Dear Editor, We were interested to read the article by Parige and Power entitled, 'A chest x-ray that doesn't look right'. (Archives of Disease in Childhood - Education and Practice Edition 2014; 99: 72). This article described extravasation of TPN from a PICC line resulting in a pleural effusion. Our attention was drawn to the initial 'check x-ray' which identified what we refer to locally as the "wiggle sign". The "wiggle sign" refers to an undulating path taken by a malpositioned PICC line.

    The potential complications following insertion of a PICC line are well known including infection, thrombosis, catheter breakdown and malposition. The x-ray should show the catheter following a smooth course. The "wiggle' sign" as the name implies, is when the catheter has a tortuous appearance, suggesting that the distal end is not in the desired anatomical position. In this situation we believe that the distal end has become impacted after entering a smaller vessel or lodging against another structure.

    Given the significant morbidity and mortality that is associated with the incorrect placement of a PICC line, our policy over the past 3 years is to remove all lines if there is a positive "wiggle sign". It is our impression that this sign is not widely recognised in neonatal units and we feel a heightened awareness may help reduce the sequelae post PICC insertion. We would recommend the removal of a PICC line if a positive "wiggle sign" is demonstrated.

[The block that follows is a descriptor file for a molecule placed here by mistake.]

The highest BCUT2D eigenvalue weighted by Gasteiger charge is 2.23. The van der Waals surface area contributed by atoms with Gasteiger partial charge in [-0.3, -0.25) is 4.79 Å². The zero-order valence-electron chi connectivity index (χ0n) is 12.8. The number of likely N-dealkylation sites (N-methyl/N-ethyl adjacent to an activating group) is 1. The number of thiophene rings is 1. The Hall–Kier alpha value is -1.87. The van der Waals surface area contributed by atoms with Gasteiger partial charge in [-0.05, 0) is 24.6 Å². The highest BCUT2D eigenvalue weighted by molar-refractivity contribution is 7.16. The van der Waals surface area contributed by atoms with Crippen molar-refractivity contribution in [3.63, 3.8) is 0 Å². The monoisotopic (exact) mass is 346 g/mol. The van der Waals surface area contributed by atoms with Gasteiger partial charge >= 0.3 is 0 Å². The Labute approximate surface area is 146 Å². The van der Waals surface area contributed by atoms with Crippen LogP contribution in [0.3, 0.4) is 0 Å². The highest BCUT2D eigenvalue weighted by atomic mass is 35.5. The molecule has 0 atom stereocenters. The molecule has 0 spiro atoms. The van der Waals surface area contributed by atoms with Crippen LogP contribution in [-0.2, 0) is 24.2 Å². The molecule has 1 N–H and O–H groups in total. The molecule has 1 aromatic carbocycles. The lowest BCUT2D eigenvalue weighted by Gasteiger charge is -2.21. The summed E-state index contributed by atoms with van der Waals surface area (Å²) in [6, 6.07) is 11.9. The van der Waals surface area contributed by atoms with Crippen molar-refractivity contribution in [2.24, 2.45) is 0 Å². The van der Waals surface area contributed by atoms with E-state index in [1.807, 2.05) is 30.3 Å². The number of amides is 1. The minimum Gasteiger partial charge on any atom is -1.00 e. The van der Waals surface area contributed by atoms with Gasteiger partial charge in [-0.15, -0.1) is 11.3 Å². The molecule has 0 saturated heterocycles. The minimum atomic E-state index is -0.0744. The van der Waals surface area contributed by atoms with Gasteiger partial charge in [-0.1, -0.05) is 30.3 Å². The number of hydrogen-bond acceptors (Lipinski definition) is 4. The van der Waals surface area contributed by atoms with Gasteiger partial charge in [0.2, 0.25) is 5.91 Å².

Conflict of Interest:

    None declared

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  8. There is an association between herpes simplex encephalitis and anti-NMDAR antibodies

    We read with interest the review by Le Doare et al. discussing the presentation and management of neonatal and childhood herpes simplex encephalitis (HSE). The article nicely outlines the importance of timely treatment of this potentially catastrophic infection. The authors have provided practical advice that is applicable for many of the challenges that clinicians might be faced with.

    Although they mentioned the possibility of autoimmune encephalitis following HSE, it is important to emphasise this likelihood. More specifically, there is growing evidence to show an association between HSE and subsequent N-methyl-D-aspartate receptor (NMDAR) antibody encephalitis. The NMDAR is a type of glutamate receptor found throughout the brain. Its role in autoimmune encephalitis has only been recently described by Dalmau et al in 2007 (1) as a paraneoplastic phenomenon leading to autoimmune encephalitis, although the presence of a causative tumour is less likely in younger patients (2).

    Pruss et al described the presence of NMDAR antibodies occurring in the course of 30% of individuals with HSE (3). In a paediatric sample, 7 out of 20 individuals (35%) relapsed and 3 out of those 7 patients were found to be NMDAR antibodies positive (4). This highlights the importance of considering this diagnosis in patients presenting with a possible relapse of HSE or even in patients not responding to appropriate antiviral therapy. Common symptoms may include a movement disorder, seizures and encephalopathy. Antibodies can be tested in serum and CSF specimens.

    Early recognition and referral of autoimmune encephalitis of this entity is paramount as early aggressive immunotherapy can lead to good outcomes (5).

    References: